Haiti was the focus of AFT secretary-treasurer Lorretta Johnson's three-day trip Oct. 12-14. On her way to visit a union-run health clinic in Haiti, she stopped in Miami for a meeting in Little Haiti with leaders of the local Haitian and African-American communities as well as PSRPs and leaders from the United Teachers of Dade.
The health clinic in Port-au-Prince, which was started by volunteers from the Vermont Federation of Nurses and Health Professionals after the devastating 2010 earthquake, is supported by the Confederation of Public and Private Sector Workers (the Haitian federation of public employee unions) and located at their headquarters to serve the families of union members. The clinic is now staffed by a team of Haitian doctors, nurses and other healthcare workers, with a focus on women and infant care. The Haitians are exploring the possibility of opening up the facility to other local schoolchildren.
The Workers' Solidarity Clinic, as it is known, has provided free care to hundreds of patients. The effort, which has received support from a number of U.S. unions and other charities, is a unique collaboration among the Haitian union, Public Services International, the AFL-CIO and its Solidarity Center, the Can-Do Foundation, and the AFT and its affiliates in Vermont.
"This might seem like a very small project in the grand scheme," Johnson said at the meeting in Little Haiti, "but this is a country that was so torn apart and devastated, and it remains a place where healthcare services are relatively scarce, much less free. We're pretty proud of what we've been able to accomplish to improve the lives of our union brothers and sisters, families and children in Haiti."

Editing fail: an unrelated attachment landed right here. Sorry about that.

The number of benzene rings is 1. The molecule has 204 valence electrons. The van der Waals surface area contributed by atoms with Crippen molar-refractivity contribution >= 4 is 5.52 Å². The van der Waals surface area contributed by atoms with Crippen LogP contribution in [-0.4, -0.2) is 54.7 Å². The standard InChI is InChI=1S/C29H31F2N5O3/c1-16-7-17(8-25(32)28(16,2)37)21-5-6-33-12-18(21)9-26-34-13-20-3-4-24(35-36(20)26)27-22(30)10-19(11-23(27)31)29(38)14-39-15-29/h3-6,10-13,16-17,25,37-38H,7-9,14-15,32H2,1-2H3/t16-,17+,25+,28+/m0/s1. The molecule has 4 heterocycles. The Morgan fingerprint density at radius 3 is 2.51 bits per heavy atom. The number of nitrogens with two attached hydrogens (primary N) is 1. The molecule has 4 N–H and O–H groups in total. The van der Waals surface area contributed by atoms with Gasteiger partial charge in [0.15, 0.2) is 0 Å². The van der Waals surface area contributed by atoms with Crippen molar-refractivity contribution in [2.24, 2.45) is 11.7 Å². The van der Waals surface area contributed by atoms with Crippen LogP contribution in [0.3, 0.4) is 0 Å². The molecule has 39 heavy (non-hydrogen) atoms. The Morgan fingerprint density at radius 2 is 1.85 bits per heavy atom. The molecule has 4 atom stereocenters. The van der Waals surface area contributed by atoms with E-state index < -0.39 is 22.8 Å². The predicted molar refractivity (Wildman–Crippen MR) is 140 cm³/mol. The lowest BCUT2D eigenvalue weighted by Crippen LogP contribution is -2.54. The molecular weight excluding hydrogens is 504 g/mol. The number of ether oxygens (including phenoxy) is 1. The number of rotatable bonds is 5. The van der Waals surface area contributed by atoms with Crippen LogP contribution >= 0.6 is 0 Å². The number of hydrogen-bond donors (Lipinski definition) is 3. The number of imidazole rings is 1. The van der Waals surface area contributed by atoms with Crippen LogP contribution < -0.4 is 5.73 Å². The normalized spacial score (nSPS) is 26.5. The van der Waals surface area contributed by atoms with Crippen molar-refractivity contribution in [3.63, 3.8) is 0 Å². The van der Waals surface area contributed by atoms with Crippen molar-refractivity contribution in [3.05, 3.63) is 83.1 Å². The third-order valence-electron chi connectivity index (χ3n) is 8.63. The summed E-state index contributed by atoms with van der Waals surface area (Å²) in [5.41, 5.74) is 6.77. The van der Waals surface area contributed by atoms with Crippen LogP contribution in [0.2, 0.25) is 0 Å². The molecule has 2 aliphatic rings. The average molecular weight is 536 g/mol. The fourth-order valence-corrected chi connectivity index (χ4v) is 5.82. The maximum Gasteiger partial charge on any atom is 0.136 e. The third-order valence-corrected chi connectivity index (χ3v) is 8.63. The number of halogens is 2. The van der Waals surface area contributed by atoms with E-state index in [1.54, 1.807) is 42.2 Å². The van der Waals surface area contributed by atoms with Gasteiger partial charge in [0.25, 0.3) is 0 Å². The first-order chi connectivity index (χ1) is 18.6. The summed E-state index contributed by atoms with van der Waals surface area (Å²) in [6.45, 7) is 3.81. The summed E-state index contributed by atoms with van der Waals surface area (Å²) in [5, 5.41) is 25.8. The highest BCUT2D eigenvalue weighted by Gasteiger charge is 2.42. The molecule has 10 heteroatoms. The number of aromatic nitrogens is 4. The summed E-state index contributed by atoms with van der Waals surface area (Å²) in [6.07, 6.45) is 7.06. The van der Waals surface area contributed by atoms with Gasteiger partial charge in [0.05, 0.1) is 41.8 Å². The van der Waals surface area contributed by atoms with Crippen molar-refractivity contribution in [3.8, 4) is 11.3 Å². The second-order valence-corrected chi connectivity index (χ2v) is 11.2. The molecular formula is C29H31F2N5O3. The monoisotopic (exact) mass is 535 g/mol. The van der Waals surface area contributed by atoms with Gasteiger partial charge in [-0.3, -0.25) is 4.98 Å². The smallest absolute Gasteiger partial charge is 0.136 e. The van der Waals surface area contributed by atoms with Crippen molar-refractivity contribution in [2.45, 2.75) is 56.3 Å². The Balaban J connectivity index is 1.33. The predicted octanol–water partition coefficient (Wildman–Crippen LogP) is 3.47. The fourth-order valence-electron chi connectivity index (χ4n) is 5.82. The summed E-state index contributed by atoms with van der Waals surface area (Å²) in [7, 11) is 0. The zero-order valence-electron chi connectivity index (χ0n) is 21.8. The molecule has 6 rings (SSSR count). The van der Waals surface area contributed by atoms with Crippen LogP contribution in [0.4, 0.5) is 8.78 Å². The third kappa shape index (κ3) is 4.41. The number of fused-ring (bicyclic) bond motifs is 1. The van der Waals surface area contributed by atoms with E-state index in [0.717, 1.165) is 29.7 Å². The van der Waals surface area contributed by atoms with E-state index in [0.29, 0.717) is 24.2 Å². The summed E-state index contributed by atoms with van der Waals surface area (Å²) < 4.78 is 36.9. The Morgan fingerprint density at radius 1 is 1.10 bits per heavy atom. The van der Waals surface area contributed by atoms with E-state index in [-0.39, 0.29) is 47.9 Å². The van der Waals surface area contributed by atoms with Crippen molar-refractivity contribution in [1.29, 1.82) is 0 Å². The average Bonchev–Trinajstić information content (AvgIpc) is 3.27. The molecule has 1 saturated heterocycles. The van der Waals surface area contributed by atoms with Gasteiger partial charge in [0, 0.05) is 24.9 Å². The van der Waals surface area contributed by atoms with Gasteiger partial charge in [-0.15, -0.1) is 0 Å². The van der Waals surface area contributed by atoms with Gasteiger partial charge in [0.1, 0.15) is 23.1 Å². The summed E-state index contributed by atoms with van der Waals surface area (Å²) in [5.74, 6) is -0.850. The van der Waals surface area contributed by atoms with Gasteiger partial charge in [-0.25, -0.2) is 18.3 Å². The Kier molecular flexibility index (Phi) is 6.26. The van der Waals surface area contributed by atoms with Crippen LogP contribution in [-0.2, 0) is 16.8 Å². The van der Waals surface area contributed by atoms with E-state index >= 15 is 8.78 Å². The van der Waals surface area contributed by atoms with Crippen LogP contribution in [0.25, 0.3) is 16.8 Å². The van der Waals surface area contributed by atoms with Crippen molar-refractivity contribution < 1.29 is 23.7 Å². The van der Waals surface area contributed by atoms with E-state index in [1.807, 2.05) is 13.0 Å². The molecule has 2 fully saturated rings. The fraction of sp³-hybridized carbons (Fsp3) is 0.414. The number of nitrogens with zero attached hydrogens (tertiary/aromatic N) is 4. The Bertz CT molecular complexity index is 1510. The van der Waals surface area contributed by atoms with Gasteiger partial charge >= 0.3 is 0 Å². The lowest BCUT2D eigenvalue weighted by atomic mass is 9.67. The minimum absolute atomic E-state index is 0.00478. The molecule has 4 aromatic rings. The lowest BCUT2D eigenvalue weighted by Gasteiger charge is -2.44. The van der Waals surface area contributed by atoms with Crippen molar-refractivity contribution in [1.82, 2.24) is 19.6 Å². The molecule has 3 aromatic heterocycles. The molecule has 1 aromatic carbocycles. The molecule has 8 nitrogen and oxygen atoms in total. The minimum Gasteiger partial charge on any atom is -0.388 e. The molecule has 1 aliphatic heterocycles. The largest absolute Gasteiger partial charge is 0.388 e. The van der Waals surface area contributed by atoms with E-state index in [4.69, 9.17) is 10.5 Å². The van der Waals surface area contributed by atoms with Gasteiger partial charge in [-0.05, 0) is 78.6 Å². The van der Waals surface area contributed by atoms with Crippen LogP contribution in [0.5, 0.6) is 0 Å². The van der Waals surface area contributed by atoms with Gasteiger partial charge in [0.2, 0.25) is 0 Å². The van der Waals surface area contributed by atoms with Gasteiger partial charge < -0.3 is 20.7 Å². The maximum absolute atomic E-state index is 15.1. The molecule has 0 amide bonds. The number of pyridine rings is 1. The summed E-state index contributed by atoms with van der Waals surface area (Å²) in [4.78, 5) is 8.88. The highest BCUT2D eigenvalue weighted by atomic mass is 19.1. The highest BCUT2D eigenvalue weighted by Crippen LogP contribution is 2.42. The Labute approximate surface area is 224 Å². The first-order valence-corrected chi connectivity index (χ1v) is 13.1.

At the clinic, Johnson had a chance to tour the facility and talk with doctors and nurses as well as local union leaders. The leaders told Johnson about their vision to expand the clinic, including establishing a lab to do blood work and offering vision and dental care. Some spoke of their desire to eventually turn the clinic into a larger, full-service hospital.
Politics was another focus of Johnson's trip, which included a stop to do some phone banking and thank volunteers at the Central Labor Council in Miami. "One of the hardest jobs in an election campaign is phone banking," she said. "I've done it for years, and I know what it's like. But let me tell you something, it works."
Phone banking—along with other direct contact with members—works because it's a way to tell fellow union members and their families about the key issues, let them know which candidates are on our side, and point out important contrasts between the candidates, she said. "We can't take anything for granted. We can't afford to have anyone sit this one out," she added.
Johnson made some of the same points with the union and community leaders in Little Haiti. Everywhere we turn, she said, unions, public schools, teachers and school staff are under attack, often from lawmakers who have never spent any time in the classroom.
"It's not only our job to be great educators to children," she said, "but it is also our job to educate lawmakers and others to let them know how important our work is and that we help make a difference every single day so that our kids can become successful, productive members of our communities."
That fight for good schools extends to our work with community allies. "Collective action—community-driven reform and solutions, rather than top-down dictates—is what will make great schools," Johnson said. "So we have to work with parents, school leaders, community groups, businesses and other local leaders who share our goal of making every school a great school. Our fight for great schools should be everyone's fight. We can't do it alone." [Dan Gursky, Tish Olshefski, Eric Duncan/bottom photo by Allison Diaz]